Devin Powell reports for Discovery News:
A new antilaser device absorbs laser beams so well that barely a scrap of energy escapes. But if its whimsical name conjures up Star Wars–style visions of laser armor, curb your enthusiasm.
“This is the worst laser shield you could ever invent,” says Douglas Stone, a physicist and member of the Yale team that describes the device in the Feb. 18 Science. Because the antilaser soaks up energy, “R2-D2 would melt into a puddle if protected by our device.”
Instead, the prototype antilaser — which absorbs only a narrow range of infrared wavelengths — may be useful for designing light-based devices integrated into electronic computer chips.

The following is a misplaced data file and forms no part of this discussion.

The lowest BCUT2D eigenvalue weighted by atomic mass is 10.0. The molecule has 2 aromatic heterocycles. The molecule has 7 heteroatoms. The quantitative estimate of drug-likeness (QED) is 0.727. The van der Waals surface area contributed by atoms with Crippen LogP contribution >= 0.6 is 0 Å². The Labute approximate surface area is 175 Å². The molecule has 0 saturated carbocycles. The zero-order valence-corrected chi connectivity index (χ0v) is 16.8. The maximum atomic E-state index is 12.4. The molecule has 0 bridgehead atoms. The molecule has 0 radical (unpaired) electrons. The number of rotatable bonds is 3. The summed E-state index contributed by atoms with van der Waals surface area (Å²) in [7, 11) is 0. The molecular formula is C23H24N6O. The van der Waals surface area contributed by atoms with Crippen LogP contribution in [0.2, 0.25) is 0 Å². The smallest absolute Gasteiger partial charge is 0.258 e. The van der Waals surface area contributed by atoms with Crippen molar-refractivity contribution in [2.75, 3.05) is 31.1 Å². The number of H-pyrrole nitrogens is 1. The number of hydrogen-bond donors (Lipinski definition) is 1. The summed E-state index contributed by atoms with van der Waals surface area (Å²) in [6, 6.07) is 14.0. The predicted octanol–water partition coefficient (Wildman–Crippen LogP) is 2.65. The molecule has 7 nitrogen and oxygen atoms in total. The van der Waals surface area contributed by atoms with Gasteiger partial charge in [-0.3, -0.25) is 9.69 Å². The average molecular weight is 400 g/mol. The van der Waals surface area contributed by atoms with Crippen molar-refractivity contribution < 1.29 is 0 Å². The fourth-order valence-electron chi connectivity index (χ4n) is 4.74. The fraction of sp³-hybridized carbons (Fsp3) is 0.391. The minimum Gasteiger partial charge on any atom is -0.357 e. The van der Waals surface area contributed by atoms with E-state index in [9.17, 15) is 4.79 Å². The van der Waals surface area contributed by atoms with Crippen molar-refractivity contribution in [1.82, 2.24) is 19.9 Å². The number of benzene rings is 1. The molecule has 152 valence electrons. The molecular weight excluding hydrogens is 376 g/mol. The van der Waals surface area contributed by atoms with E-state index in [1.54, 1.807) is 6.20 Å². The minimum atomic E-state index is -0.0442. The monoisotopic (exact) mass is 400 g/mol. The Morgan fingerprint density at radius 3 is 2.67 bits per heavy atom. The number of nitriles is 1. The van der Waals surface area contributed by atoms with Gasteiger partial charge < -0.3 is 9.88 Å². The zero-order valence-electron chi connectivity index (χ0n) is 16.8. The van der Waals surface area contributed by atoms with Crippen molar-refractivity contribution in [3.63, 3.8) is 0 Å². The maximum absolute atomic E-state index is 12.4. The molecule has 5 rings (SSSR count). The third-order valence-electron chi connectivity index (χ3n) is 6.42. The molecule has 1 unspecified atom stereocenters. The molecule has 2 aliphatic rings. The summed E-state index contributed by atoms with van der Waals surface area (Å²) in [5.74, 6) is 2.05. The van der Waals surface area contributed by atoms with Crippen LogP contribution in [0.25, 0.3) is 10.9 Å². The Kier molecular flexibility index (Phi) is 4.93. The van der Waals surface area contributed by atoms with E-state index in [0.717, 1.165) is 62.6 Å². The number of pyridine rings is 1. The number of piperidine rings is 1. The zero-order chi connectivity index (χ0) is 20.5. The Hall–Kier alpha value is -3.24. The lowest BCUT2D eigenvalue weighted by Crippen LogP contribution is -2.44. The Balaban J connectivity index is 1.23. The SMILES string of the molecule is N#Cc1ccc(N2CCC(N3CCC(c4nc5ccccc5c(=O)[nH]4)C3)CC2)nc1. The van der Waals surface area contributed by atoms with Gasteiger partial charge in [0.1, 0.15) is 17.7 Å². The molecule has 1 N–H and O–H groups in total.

Other researchers have created similar devices, called coherent perfect absorbers, by repeatedly bouncing light between a mirror and a piece of absorbing material. What’s new, Stone says, is the discovery of the fundamental principle that makes these devices work: time reversal.
In the context of lasers, time reversal isn’t a way for scientists to travel back to childhood and fix their embarrassing mistakes. It’s a technique for rewinding and undoing a process by reversing the mathematics underlying it — in this case, by changing a plus sign to a minus sign to make the energy absorbed by the antilaser equal to the energy produced by a laser…
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